So you wear a white hat, have a company truck and an office space in a trailer; you are officially a “boss.” No matter if you are a foreman for a 3 person crew or a project manager for a huge site, you still have big responsibilities. The biggest responsibility that falls on your shoulders is to ensure your workers go home safe every night. Yes, of course there are deadlines, budgets and paperwork; all of that means nothing if the people who work under you, are having incidents, injuries or even worse! So what can you do to keep these people safe? You can be a leader! How is that different from a boss and how does this affect safety? Well let’s get into that. 

 

A boss knows the job and dictates what should be done, how it should be done and when it should be done, throwing a “do it safely” at the end of instructions. Which will probably get the job done… but will the end result be a good one? Will everyone involved leave unscathed?🤷 A leader will put in the time, communicate with and inspire workers to do their best and do it safely. I think you can break it down into those three categories… Time, communication and inspiration.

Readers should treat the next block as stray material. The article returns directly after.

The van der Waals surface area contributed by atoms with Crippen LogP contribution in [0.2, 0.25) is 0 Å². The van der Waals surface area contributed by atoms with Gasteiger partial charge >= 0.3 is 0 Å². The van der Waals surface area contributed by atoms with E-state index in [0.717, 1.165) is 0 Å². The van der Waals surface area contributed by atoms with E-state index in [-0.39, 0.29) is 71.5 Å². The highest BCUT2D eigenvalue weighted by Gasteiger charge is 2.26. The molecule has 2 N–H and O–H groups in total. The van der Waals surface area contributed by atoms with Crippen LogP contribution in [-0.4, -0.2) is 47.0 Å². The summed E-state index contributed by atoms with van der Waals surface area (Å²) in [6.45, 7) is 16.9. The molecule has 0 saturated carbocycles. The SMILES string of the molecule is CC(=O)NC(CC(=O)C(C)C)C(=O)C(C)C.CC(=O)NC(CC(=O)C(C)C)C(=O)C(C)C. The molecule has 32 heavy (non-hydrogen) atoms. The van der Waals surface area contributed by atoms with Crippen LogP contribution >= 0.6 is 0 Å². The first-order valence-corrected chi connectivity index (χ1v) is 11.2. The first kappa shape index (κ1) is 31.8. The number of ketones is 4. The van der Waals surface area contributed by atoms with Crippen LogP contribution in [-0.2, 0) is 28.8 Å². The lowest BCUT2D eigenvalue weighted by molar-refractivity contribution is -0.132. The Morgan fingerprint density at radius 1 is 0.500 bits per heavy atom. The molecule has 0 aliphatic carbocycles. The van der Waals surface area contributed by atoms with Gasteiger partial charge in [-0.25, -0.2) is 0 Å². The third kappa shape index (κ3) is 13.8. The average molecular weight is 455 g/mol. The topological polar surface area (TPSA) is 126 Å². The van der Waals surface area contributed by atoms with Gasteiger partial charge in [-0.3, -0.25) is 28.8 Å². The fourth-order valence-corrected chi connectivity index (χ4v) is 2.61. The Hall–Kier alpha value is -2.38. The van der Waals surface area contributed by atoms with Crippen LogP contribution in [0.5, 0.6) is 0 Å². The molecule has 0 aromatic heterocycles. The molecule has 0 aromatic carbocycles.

When I say “putting the time in” I don’t mean punch your time card for 10 hours a day and poof! I mean go to site and spend time with your crew. Get to know them and their safety concerns. Take time out of your office or truck and head to the front lines, get your hands dirty and show your crew you’re part of the team. Also spend some time educating yourself. You are in charge of how up-to-date you are with safety standards and innovations. Remember, you have other workers’ well-being laying right on your shoulders, so keep current. 

 

Come back on Monday and we will finish up the last two keys to being a great leader. 

 

Check out Our YouTube Channel